Are you a gourmet? An oenophile? A coffee expert?
Gourmets describe food as, “Succulent,” ”Tender” or “Light.”
Oenophiles describe wine as, “Oaky,” “Fruity,” or Fragrant.
Coffee experts describe coffee as “Robust,” “Full Roasted, or “Bitter.”
But tea specialists don’t have a roster of adjectives for tea. Tea specialists don’t even have a name.
Lately, tea folks sound as if they are competing with wine experts.
What there is to describe about tea? Tea is just tea. It’s what you drink with a teaspoon of honey when you have a sore throat! Are there really enough differences between brands that we need an entire new profession to describe them? As I look though the latest tea catalogue from a respected company, I am amazed to read the qualities regarding types of tea they offer.
Their new selection of teas from Columbia is unique because of “the rich volcanic soil in which they are grown,” states the company. It claims that the soil adds a special flavor to the tea. If volcanic soil could improve tea plants, I wonder if it would add a unique flavor to my Rutgers “Early Girl” tomatoes this summer? If so, where can I get some?
Would a new business importing volcanic ash from Columbia win support from any “Shark Tank” investors?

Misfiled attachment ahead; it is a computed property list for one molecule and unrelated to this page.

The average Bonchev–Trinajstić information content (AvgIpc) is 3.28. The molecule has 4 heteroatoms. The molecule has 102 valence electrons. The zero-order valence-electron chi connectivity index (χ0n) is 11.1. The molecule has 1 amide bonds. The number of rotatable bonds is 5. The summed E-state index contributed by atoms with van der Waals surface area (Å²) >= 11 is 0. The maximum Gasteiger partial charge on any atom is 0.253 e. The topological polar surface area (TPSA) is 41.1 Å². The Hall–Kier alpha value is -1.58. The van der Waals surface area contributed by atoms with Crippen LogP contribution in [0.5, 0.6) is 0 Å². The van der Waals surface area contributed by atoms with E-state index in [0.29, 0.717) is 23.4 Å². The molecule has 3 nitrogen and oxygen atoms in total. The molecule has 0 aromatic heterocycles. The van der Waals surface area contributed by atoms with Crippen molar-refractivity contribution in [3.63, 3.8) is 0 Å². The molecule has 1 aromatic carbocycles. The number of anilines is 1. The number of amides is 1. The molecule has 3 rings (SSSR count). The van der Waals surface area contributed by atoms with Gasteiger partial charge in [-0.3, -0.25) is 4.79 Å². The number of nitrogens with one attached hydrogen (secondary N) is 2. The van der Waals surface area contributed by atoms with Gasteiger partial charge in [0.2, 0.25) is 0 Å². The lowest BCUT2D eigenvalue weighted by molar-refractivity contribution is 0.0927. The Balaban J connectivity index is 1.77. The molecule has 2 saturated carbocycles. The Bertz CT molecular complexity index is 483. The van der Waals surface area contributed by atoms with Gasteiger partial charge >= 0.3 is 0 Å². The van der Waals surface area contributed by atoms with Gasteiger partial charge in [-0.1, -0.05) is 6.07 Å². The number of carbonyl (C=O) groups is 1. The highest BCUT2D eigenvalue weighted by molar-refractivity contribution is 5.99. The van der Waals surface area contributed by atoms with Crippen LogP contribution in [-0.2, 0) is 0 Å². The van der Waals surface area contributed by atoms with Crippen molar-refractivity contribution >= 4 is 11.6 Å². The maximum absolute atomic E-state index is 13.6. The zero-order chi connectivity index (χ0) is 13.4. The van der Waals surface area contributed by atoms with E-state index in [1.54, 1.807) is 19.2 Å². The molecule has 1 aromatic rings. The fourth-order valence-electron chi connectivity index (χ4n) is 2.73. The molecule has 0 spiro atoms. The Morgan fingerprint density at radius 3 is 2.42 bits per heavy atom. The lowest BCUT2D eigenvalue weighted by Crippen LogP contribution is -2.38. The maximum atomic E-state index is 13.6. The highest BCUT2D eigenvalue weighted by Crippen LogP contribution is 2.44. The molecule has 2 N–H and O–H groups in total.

Teas are often described as having “Good Mouth Feel.” My mouth feels fine, thank you, except for the canker sore I developed because of eating or drinking something too hot. Could have been the hot tea?
The catalogue goes on to discuss Bold tea. Is “Bold” a characteristic that leads to “Aggressive?” Or “Powerful ?”
Or am I confusing tea tasting terminology with the “Me Too” movement?
After that possibility, it is clear that there is a need for comfort and calm. So the catalogue changes the pace and introduces a lovely fragrant tea with a toasty aroma. All I need is my slippers, a warm lap blanket and a fire in the fireplace and I’ll be ready to sip.
Don’t you love statements about flavors that “linger into the finish.” Are we discussing the Olympics again; which candidates finish, and who wins the gold?
All this talk about teas is very confusing and keeps mixing metaphors.
And I have never been able to detect characteristics such as “hints of spring flowers,” notes of pineapple and a hint of honey.” My taste buds are not sophisticated enough to appreciate these exotic qualities.
What is wrong with a good old fashioned cup of tea made from a Lipton teabag?